ARB Chairman Dr. Alan Lloyd said, “This study has added greatly to our basic understanding of air pollution’s effects on our children’s health and reinforced the need to continue our efforts to reduce the pollution affecting millions of children.”
The study, conducted by researchers from the University of Southern California (USC), was the nation’s first large-scale effort to study the effects of long-term exposure to outdoor air pollution in children, one of our most sensitive populations.
The study followed more than 5500 children at 52 schools in twelve Southern California communities from elementary through high school to track how different outdoor air pollution exposures affect respiratory health. The majority of children enrolled in the program as fourth-graders and were followed through high school.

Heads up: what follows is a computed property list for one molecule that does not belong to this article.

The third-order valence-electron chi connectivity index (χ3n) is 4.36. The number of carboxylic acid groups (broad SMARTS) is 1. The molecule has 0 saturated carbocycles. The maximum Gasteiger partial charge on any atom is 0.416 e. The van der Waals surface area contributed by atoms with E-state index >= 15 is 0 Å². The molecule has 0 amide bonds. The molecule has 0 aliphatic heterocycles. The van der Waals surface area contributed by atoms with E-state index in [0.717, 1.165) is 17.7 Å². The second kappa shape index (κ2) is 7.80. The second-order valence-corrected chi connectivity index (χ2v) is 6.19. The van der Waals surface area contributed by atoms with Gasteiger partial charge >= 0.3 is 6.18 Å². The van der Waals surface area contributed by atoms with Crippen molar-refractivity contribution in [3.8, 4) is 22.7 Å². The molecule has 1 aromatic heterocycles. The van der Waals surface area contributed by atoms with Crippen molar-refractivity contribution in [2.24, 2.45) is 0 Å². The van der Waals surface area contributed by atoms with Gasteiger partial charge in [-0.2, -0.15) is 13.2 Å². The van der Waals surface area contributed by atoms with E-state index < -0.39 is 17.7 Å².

The major findings of the study were:
- Significant lung function deficits are most closely associated with exposure to nitrogen dioxide, atmospheric acidity, PM 2.5 and PM10. This decreased lung development may have permanent adverse effects in adulthood;
- Children living in high ozone communities, who are especially active, are up to three times more likely to develop asthma;
- Children living near roadways with high traffic experienced an increased risk for having been diagnosed with asthma;
- Short-term exposures to elevated ozone levels are associated with a significant increase (up to 1.3 million per year) in school absences from both upper respiratory illness with symptoms such as runny nose and lower respiratory illnesses such as asthma attacks;